The article was an interesting read and got me thinking about application security again. I find myself spending more and more time on security in an application, and less time on features and actual logic. Generally I’m splitting coding time between idiot proofing the application so the end user is forced to put in the right data, and hack proofing the code against would-be hackers. Even with custom frameworks to handle the boring bits, it still takes a lot of time and effort to make sure you’ve covered your bases. Oh well, such is the world we live in nowadays.

The new ways to exploit applications are interesting as well. Actually, most of them aren’t new, but rather the same old hacks used to exploit the new way of doing things. For instance, in an AJAX application you pass information between the browser and the server, behind the scenes. Ok, all well and good, but how do you make sure you’re still talking to the original browser that opened the request? You could use a cookie, or perhaps some sort of a session ID. Maybe a combination of the two. And on top of it, you might check the User Agent string and the referrer URL. Mind you, this can all be spoofed. In fact, spoofing the UA and referrer is extremely easy and can be done with tools like curl and wget. So what is the best way to secure these apps?

I haven’t really started working with AJAX very seriously, so I haven’t done much research into the matter. But, thinking about it, maybe there is a way to secure things a little better? Perhaps a variable in the browsers memory rather than a cookie? Combined with a session ID? Right now I like to secure my apps by using a combination of a session ID, the IP address of the user, and a cookie with seemingly random data in it. This has worked pretty well thus far, but I’m not sure how hard anyone has tried to hack it. I’m definitely interested in more security, though, provided it doesn’t slow things to a grinding halt.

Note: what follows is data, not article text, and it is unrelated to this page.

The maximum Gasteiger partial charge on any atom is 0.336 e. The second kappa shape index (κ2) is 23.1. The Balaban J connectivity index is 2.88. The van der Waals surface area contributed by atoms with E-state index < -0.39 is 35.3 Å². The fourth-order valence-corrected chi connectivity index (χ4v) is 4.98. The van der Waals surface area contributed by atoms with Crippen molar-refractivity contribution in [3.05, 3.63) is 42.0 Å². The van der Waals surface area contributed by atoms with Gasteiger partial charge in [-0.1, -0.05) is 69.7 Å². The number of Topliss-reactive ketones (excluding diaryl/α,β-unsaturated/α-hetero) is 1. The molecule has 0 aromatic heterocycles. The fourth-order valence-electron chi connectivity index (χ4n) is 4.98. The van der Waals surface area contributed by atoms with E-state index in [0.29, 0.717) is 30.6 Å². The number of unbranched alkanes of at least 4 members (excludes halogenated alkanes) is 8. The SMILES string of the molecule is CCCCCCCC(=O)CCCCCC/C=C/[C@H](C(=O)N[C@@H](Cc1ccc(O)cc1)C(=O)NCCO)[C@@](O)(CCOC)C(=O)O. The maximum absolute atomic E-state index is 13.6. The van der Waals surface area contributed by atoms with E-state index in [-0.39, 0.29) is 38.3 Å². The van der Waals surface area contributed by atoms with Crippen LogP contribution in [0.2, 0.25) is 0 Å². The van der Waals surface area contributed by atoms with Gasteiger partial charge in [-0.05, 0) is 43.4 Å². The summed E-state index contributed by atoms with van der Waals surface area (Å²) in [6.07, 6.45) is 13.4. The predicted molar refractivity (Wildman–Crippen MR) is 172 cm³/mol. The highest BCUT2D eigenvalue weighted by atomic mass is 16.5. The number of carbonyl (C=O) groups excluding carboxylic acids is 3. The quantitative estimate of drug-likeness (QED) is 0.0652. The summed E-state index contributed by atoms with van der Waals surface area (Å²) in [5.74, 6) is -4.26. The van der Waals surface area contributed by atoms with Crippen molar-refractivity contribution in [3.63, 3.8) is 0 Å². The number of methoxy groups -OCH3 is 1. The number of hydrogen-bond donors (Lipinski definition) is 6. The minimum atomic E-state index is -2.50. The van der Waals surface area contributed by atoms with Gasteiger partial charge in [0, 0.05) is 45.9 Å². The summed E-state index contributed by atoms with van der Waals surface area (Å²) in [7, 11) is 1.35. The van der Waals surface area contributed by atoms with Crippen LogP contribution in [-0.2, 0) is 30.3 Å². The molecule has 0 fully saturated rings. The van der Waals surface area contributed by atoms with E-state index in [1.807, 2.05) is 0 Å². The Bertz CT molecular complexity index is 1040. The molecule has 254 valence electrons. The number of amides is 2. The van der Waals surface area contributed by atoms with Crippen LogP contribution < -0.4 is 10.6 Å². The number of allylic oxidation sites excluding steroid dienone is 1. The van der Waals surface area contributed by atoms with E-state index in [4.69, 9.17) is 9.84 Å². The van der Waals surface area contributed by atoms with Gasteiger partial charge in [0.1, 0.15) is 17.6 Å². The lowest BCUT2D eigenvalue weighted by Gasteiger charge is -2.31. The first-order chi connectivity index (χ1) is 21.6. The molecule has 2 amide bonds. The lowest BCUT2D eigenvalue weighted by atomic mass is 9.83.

Of course, there’s always the one true way for security. Unplug it. Turn it off. If it’s not running, it can’t be broken into.. Well, not yet anyways.. There’s always the quantum level.

AJAX : It’s not just for cleaning anymore…

There’s a new or, rather, old programming language.. wait.. language? Hrm.. mixture of concepts is more like it. Anyways, there’s this new way of doing things on the web. It’s called AJAX which is an acronym for Asynchronous Javascript and XML. Based on the XMLHttpRequest object, it allows a web programmer to transfer information between the server and the web browser without requiring a complete reload of the web page. Pretty nifty stuff.


Dubbed Web 2.0, this “new” technology is revolutionizing the way users interact with the web. More than a mere buzzword, AJAX is sweeping the web and offering up some very powerful web applications. Gmail has been using AJAX for a while now. AJAX, combined with DHTML, allows you to “build” your Google homepage, and allows that same page to be updated on the fly without reloading the entire page. More recently, sites such as Netvibes, Pageflakes, and Eskobo offer “Web Desktops”. Other sites such as Yahoo Maps and Google Local offer web based mapping software without the arrow clicking and page reloading.

I’ve purchased a book on AJAX to enhance my own knowledge of this powerful web development tool. It’s definitely an intruiging concept and it seems simple enough up front, but extremely powerful when you get deep into it. Stay tuned for more!!!